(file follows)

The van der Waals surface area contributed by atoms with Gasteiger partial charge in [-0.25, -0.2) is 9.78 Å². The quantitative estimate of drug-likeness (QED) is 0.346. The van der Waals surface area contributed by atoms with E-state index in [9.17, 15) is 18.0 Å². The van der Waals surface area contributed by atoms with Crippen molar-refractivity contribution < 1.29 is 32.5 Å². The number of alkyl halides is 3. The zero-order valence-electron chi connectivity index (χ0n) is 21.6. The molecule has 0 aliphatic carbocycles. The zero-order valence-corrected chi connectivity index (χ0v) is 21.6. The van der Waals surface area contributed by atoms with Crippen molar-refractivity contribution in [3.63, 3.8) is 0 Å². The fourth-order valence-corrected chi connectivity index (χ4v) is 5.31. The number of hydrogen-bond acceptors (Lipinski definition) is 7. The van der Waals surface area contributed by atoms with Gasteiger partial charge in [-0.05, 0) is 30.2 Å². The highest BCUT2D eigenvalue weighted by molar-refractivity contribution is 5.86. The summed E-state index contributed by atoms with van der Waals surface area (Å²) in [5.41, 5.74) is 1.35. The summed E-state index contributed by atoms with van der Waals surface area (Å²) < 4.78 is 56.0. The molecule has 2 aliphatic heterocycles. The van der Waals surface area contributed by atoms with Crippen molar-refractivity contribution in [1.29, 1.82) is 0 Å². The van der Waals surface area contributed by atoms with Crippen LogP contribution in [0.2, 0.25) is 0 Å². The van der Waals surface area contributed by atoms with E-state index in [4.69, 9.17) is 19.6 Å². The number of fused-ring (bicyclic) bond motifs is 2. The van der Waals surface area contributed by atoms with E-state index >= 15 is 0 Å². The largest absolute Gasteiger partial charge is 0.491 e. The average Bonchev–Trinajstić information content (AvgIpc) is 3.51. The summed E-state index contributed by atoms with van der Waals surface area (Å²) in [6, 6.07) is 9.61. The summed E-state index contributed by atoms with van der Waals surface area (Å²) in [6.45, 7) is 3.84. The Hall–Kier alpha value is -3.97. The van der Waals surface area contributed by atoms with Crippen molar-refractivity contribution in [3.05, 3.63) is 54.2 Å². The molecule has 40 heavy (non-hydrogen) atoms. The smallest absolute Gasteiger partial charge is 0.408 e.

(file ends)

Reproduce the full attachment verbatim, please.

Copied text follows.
The van der Waals surface area contributed by atoms with Gasteiger partial charge in [-0.25, -0.2) is 9.78 Å². The quantitative estimate of drug-likeness (QED) is 0.346. The van der Waals surface area contributed by atoms with E-state index in [9.17, 15) is 18.0 Å². The van der Waals surface area contributed by atoms with Crippen molar-refractivity contribution < 1.29 is 32.5 Å². The number of alkyl halides is 3. The zero-order valence-electron chi connectivity index (χ0n) is 21.6. The molecule has 0 aliphatic carbocycles. The zero-order valence-corrected chi connectivity index (χ0v) is 21.6. The van der Waals surface area contributed by atoms with Crippen molar-refractivity contribution in [3.63, 3.8) is 0 Å². The fourth-order valence-corrected chi connectivity index (χ4v) is 5.31. The number of hydrogen-bond acceptors (Lipinski definition) is 7. The van der Waals surface area contributed by atoms with Gasteiger partial charge in [-0.05, 0) is 30.2 Å². The highest BCUT2D eigenvalue weighted by molar-refractivity contribution is 5.86. The summed E-state index contributed by atoms with van der Waals surface area (Å²) in [5.41, 5.74) is 1.35. The summed E-state index contributed by atoms with van der Waals surface area (Å²) < 4.78 is 56.0. The molecule has 2 aliphatic heterocycles. The van der Waals surface area contributed by atoms with Crippen molar-refractivity contribution in [1.29, 1.82) is 0 Å². The van der Waals surface area contributed by atoms with Crippen LogP contribution in [0.2, 0.25) is 0 Å². The van der Waals surface area contributed by atoms with E-state index in [4.69, 9.17) is 19.6 Å². The number of fused-ring (bicyclic) bond motifs is 2. The van der Waals surface area contributed by atoms with E-state index >= 15 is 0 Å². The largest absolute Gasteiger partial charge is 0.491 e. The average Bonchev–Trinajstić information content (AvgIpc) is 3.51. The summed E-state index contributed by atoms with van der Waals surface area (Å²) in [6, 6.07) is 9.61. The summed E-state index contributed by atoms with van der Waals surface area (Å²) in [6.45, 7) is 3.84. The Hall–Kier alpha value is -3.97. The van der Waals surface area contributed by atoms with Crippen molar-refractivity contribution in [3.05, 3.63) is 54.2 Å². The molecule has 40 heavy (non-hydrogen) atoms. The smallest absolute Gasteiger partial charge is 0.408 e.